VUMC lands renewal of Clinical and Translational Science Awardby Bill Snyder Jun. 8, 2017, 9:32 AM
Vanderbilt University Medical Center (VUMC) has competed successfully for a second renewal of its Clinical and Translational Science Award (CTSA) by the National Institutes of Health (NIH).
The grant, which was announced last week, will provide nearly $46 million for another five years to support the Vanderbilt Institute for Clinical and Translational Research (VICTR) and its efforts to speed the translation of scientific discoveries from the laboratory bench to the patient’s bedside.
VICTR Program Director Gordon Bernard, M.D., Executive Vice President for Research, said Vanderbilt received the best score among the academic medical centers competing for renewal of their grants in this cycle.
Nearly 60 medical research institutions in 31 states and the District of receive CTSA funding through the National Center for Advancing Translational Sciences, part of the NIH. Members of the national CTSA consortium are called “hubs.”
“Vanderbilt can be proud of its leadership role in the CTSA Consortium,” said Bernard, who also is the Melinda Bass Owen Professor of Medicine and senior associate dean for Clinical Research.
Not only is VUMC a CTSA “hub,” it also serves as the consortium’s only Recruitment Innovation Center (RIC) and — in partnership with the Duke Clinical Research Institute — is one of three Trial Innovation Centers, he said.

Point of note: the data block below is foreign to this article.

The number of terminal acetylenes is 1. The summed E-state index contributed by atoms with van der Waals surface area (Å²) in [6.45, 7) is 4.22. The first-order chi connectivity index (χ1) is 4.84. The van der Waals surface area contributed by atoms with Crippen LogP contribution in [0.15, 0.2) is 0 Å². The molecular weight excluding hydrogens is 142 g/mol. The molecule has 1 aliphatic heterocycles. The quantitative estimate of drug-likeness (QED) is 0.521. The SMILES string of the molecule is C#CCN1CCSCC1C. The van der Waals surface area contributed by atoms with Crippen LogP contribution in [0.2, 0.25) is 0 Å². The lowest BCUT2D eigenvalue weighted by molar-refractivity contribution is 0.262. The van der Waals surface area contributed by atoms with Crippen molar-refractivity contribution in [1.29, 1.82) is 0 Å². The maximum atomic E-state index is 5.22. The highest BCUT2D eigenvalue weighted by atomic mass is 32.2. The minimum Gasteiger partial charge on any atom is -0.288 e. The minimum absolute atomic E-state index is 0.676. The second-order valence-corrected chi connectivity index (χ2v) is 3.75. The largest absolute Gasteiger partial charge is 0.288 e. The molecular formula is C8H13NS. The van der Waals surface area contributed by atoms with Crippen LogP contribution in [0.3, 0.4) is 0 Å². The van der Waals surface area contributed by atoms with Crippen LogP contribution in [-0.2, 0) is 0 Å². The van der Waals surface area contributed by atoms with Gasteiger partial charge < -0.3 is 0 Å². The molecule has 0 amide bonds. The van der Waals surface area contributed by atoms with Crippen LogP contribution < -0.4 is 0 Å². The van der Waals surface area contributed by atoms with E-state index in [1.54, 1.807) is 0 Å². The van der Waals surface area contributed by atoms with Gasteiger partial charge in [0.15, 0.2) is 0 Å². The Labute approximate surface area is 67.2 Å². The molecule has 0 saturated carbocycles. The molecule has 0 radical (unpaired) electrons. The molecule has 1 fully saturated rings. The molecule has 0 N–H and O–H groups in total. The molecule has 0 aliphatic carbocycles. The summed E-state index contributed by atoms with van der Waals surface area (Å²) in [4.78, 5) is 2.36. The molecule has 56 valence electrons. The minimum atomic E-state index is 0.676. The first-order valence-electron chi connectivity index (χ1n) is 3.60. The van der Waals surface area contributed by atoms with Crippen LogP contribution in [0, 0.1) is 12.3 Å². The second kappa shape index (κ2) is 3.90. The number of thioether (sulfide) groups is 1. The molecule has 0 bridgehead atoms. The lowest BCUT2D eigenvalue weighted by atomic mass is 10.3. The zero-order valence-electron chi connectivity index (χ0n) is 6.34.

The RIC was launched last year with a five-year, $14-million NIH grant to develop and test innovative approaches to engaging minorities, women and older adults in clinical trials. The Vanderbilt RIC is a key component of NCATS’ Trial Innovation Network and Trial Innovation Centers (TICs).
The Vanderbilt-Duke TIC was also established last year with a seven-year, $26.5 million NIH grant. It is investigating how multisite clinical trials of new drugs and therapies in children and adults can be conducted more rapidly and efficiently.
- ResearchMatch, an online national volunteer recruitment registry that matches potential research subjects with researchers throughout the country;
- REDCap, a Web-based application for building and managing online research databases that currently serves nearly 2,400 institutional partners in 111 countries around the globe;
- BioVU, with approximately 235,000 samples from different individuals stored to date, the world’s largest collection of DNA and other biological materials stored at a single site;
- A drug “repurposing” program, conducted in partnership with a public charity, Cures Within Reach, to find new uses for drugs already on the market; and
• Application of a Learning Health System (LHS) platform to maximize innovation, quality, safety and value in the conduct of large-scale clinical trials.